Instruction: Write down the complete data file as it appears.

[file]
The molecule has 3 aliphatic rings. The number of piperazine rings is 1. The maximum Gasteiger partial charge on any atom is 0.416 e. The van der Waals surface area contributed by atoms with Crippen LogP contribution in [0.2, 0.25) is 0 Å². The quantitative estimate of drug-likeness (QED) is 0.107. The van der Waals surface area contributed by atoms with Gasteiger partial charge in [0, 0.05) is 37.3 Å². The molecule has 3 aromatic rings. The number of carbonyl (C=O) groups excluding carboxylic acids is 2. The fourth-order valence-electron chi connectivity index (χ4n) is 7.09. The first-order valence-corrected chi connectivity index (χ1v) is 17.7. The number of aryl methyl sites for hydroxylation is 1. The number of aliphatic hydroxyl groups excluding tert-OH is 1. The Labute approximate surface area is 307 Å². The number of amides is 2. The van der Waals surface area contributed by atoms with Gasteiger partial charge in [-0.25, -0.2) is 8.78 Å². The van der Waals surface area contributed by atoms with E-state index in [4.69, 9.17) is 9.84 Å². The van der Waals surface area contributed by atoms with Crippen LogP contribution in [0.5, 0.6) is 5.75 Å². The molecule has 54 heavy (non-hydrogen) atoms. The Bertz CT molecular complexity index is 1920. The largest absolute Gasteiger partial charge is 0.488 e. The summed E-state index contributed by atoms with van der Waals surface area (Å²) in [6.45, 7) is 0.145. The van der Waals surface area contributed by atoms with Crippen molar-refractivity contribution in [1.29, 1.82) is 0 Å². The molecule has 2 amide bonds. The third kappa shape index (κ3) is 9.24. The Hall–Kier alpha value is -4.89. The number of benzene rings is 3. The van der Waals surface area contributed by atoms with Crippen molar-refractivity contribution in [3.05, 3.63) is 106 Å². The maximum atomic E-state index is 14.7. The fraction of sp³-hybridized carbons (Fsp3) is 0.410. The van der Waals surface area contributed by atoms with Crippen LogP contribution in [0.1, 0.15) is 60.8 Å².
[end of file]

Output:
The molecule has 3 aliphatic rings. The number of piperazine rings is 1. The maximum Gasteiger partial charge on any atom is 0.416 e. The van der Waals surface area contributed by atoms with Crippen LogP contribution in [0.2, 0.25) is 0 Å². The quantitative estimate of drug-likeness (QED) is 0.107. The van der Waals surface area contributed by atoms with Gasteiger partial charge in [0, 0.05) is 37.3 Å². The molecule has 3 aromatic rings. The number of carbonyl (C=O) groups excluding carboxylic acids is 2. The fourth-order valence-electron chi connectivity index (χ4n) is 7.09. The first-order valence-corrected chi connectivity index (χ1v) is 17.7. The number of aryl methyl sites for hydroxylation is 1. The number of aliphatic hydroxyl groups excluding tert-OH is 1. The Labute approximate surface area is 307 Å². The number of amides is 2. The van der Waals surface area contributed by atoms with Gasteiger partial charge in [-0.25, -0.2) is 8.78 Å². The van der Waals surface area contributed by atoms with E-state index in [4.69, 9.17) is 9.84 Å². The van der Waals surface area contributed by atoms with Crippen LogP contribution in [0.5, 0.6) is 5.75 Å². The molecule has 54 heavy (non-hydrogen) atoms. The Bertz CT molecular complexity index is 1920. The largest absolute Gasteiger partial charge is 0.488 e. The summed E-state index contributed by atoms with van der Waals surface area (Å²) in [6.45, 7) is 0.145. The van der Waals surface area contributed by atoms with Crippen molar-refractivity contribution in [1.29, 1.82) is 0 Å². The molecule has 2 amide bonds. The third kappa shape index (κ3) is 9.24. The Hall–Kier alpha value is -4.89. The number of benzene rings is 3. The van der Waals surface area contributed by atoms with Crippen molar-refractivity contribution in [3.05, 3.63) is 106 Å². The maximum atomic E-state index is 14.7. The fraction of sp³-hybridized carbons (Fsp3) is 0.410. The van der Waals surface area contributed by atoms with Crippen LogP contribution in [0.1, 0.15) is 60.8 Å².